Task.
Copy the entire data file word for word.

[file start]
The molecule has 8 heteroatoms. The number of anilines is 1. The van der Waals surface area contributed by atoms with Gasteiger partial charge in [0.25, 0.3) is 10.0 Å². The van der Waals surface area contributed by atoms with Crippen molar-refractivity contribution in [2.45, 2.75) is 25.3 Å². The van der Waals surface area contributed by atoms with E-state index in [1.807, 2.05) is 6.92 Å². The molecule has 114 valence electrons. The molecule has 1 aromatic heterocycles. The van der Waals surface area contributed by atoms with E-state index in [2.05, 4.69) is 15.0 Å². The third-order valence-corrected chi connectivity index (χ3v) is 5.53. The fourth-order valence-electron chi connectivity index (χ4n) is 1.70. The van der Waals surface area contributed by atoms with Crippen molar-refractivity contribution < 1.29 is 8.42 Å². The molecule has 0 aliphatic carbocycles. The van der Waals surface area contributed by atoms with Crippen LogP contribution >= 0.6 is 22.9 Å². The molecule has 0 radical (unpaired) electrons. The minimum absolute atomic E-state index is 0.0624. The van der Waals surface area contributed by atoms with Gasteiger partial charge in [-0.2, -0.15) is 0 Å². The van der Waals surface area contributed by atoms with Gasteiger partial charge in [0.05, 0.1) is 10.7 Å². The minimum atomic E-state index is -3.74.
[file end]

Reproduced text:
The molecule has 8 heteroatoms. The number of anilines is 1. The van der Waals surface area contributed by atoms with Gasteiger partial charge in [0.25, 0.3) is 10.0 Å². The van der Waals surface area contributed by atoms with Crippen molar-refractivity contribution in [2.45, 2.75) is 25.3 Å². The van der Waals surface area contributed by atoms with E-state index in [1.807, 2.05) is 6.92 Å². The molecule has 114 valence electrons. The molecule has 1 aromatic heterocycles. The van der Waals surface area contributed by atoms with E-state index in [2.05, 4.69) is 15.0 Å². The third-order valence-corrected chi connectivity index (χ3v) is 5.53. The fourth-order valence-electron chi connectivity index (χ4n) is 1.70. The van der Waals surface area contributed by atoms with Crippen molar-refractivity contribution < 1.29 is 8.42 Å². The molecule has 0 aliphatic carbocycles. The van der Waals surface area contributed by atoms with Crippen LogP contribution >= 0.6 is 22.9 Å². The molecule has 0 radical (unpaired) electrons. The minimum absolute atomic E-state index is 0.0624. The van der Waals surface area contributed by atoms with Gasteiger partial charge in [-0.2, -0.15) is 0 Å². The van der Waals surface area contributed by atoms with Gasteiger partial charge in [0.05, 0.1) is 10.7 Å². The minimum atomic E-state index is -3.74.